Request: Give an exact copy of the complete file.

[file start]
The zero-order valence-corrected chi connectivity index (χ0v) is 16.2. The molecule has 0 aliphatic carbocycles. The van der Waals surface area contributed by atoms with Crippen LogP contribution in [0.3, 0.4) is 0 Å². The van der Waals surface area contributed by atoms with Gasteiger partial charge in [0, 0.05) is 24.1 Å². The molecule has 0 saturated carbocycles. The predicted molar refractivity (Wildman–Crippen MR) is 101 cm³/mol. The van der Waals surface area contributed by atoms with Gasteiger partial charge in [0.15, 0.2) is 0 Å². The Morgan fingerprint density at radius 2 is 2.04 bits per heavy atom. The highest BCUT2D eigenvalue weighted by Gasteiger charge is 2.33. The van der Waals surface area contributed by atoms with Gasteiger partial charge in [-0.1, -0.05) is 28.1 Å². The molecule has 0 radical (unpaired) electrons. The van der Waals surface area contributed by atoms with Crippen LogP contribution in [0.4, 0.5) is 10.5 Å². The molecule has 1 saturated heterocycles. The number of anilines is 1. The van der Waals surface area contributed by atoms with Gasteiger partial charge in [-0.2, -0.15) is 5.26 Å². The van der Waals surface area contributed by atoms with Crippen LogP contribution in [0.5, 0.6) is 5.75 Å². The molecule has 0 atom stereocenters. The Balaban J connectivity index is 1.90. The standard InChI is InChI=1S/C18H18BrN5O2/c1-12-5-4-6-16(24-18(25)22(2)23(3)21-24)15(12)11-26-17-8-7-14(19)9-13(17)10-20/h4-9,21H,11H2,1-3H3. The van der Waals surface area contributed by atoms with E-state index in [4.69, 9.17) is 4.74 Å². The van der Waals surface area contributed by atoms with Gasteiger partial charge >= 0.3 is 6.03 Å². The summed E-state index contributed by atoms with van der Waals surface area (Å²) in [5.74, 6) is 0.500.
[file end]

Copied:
The zero-order valence-corrected chi connectivity index (χ0v) is 16.2. The molecule has 0 aliphatic carbocycles. The van der Waals surface area contributed by atoms with Crippen LogP contribution in [0.3, 0.4) is 0 Å². The van der Waals surface area contributed by atoms with Gasteiger partial charge in [0, 0.05) is 24.1 Å². The molecule has 0 saturated carbocycles. The predicted molar refractivity (Wildman–Crippen MR) is 101 cm³/mol. The van der Waals surface area contributed by atoms with Gasteiger partial charge in [0.15, 0.2) is 0 Å². The Morgan fingerprint density at radius 2 is 2.04 bits per heavy atom. The highest BCUT2D eigenvalue weighted by Gasteiger charge is 2.33. The van der Waals surface area contributed by atoms with Gasteiger partial charge in [-0.1, -0.05) is 28.1 Å². The molecule has 0 radical (unpaired) electrons. The van der Waals surface area contributed by atoms with Crippen LogP contribution in [0.4, 0.5) is 10.5 Å². The molecule has 1 saturated heterocycles. The number of anilines is 1. The van der Waals surface area contributed by atoms with Gasteiger partial charge in [-0.2, -0.15) is 5.26 Å². The van der Waals surface area contributed by atoms with Crippen LogP contribution in [0.5, 0.6) is 5.75 Å². The molecule has 0 atom stereocenters. The Balaban J connectivity index is 1.90. The standard InChI is InChI=1S/C18H18BrN5O2/c1-12-5-4-6-16(24-18(25)22(2)23(3)21-24)15(12)11-26-17-8-7-14(19)9-13(17)10-20/h4-9,21H,11H2,1-3H3. The van der Waals surface area contributed by atoms with E-state index in [4.69, 9.17) is 4.74 Å². The van der Waals surface area contributed by atoms with Gasteiger partial charge >= 0.3 is 6.03 Å². The summed E-state index contributed by atoms with van der Waals surface area (Å²) in [5.74, 6) is 0.500.